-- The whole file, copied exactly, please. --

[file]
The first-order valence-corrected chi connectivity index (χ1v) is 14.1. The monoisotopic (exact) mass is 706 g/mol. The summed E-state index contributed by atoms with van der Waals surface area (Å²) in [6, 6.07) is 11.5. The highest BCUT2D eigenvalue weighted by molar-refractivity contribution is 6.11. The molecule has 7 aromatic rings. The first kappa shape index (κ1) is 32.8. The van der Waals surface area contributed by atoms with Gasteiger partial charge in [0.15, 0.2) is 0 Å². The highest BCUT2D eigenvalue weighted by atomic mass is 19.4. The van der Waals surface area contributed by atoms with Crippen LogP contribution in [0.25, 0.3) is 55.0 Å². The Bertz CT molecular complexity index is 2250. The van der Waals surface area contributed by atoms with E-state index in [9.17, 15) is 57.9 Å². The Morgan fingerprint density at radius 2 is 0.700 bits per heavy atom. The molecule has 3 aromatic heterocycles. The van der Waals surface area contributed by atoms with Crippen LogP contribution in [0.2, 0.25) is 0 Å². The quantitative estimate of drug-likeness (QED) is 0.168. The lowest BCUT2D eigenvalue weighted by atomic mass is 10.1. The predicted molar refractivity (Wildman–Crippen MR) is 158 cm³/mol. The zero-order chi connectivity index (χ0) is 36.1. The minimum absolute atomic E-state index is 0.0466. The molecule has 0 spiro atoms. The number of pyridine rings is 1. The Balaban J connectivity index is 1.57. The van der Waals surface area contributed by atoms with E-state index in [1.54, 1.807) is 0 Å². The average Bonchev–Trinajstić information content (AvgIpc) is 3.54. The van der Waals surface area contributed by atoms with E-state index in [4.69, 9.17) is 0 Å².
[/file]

The first-order valence-corrected chi connectivity index (χ1v) is 14.1. The monoisotopic (exact) mass is 706 g/mol. The summed E-state index contributed by atoms with van der Waals surface area (Å²) in [6, 6.07) is 11.5. The highest BCUT2D eigenvalue weighted by molar-refractivity contribution is 6.11. The molecule has 7 aromatic rings. The first kappa shape index (κ1) is 32.8. The van der Waals surface area contributed by atoms with Gasteiger partial charge in [0.15, 0.2) is 0 Å². The highest BCUT2D eigenvalue weighted by atomic mass is 19.4. The van der Waals surface area contributed by atoms with Crippen LogP contribution in [0.25, 0.3) is 55.0 Å². The Bertz CT molecular complexity index is 2250. The van der Waals surface area contributed by atoms with E-state index in [9.17, 15) is 57.9 Å². The Morgan fingerprint density at radius 2 is 0.700 bits per heavy atom. The molecule has 3 aromatic heterocycles. The van der Waals surface area contributed by atoms with Crippen LogP contribution in [0.2, 0.25) is 0 Å². The quantitative estimate of drug-likeness (QED) is 0.168. The lowest BCUT2D eigenvalue weighted by atomic mass is 10.1. The predicted molar refractivity (Wildman–Crippen MR) is 158 cm³/mol. The zero-order chi connectivity index (χ0) is 36.1. The minimum absolute atomic E-state index is 0.0466. The molecule has 0 spiro atoms. The number of pyridine rings is 1. The Balaban J connectivity index is 1.57. The van der Waals surface area contributed by atoms with E-state index in [1.54, 1.807) is 0 Å². The average Bonchev–Trinajstić information content (AvgIpc) is 3.54. The van der Waals surface area contributed by atoms with E-state index in [4.69, 9.17) is 0 Å².